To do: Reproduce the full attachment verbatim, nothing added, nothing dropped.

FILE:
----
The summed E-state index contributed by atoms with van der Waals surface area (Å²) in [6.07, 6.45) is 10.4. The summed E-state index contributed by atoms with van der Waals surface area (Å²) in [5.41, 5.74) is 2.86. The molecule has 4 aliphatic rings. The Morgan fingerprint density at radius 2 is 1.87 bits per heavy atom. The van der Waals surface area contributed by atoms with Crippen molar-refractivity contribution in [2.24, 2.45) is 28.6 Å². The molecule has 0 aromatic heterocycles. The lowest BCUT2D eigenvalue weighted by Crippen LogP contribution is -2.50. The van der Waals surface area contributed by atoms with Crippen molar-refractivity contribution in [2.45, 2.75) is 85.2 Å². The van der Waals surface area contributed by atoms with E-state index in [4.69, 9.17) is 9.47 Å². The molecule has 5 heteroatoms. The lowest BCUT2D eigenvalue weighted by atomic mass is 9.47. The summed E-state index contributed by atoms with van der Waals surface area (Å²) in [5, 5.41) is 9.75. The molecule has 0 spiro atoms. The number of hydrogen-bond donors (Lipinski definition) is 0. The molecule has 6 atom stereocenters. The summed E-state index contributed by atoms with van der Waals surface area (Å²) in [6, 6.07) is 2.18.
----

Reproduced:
The summed E-state index contributed by atoms with van der Waals surface area (Å²) in [6.07, 6.45) is 10.4. The summed E-state index contributed by atoms with van der Waals surface area (Å²) in [5.41, 5.74) is 2.86. The molecule has 4 aliphatic rings. The Morgan fingerprint density at radius 2 is 1.87 bits per heavy atom. The van der Waals surface area contributed by atoms with Crippen molar-refractivity contribution in [2.24, 2.45) is 28.6 Å². The molecule has 0 aromatic heterocycles. The lowest BCUT2D eigenvalue weighted by Crippen LogP contribution is -2.50. The van der Waals surface area contributed by atoms with Crippen molar-refractivity contribution in [2.45, 2.75) is 85.2 Å². The van der Waals surface area contributed by atoms with E-state index in [4.69, 9.17) is 9.47 Å². The molecule has 5 heteroatoms. The lowest BCUT2D eigenvalue weighted by atomic mass is 9.47. The summed E-state index contributed by atoms with van der Waals surface area (Å²) in [5, 5.41) is 9.75. The molecule has 0 spiro atoms. The number of hydrogen-bond donors (Lipinski definition) is 0. The molecule has 6 atom stereocenters. The summed E-state index contributed by atoms with van der Waals surface area (Å²) in [6, 6.07) is 2.18.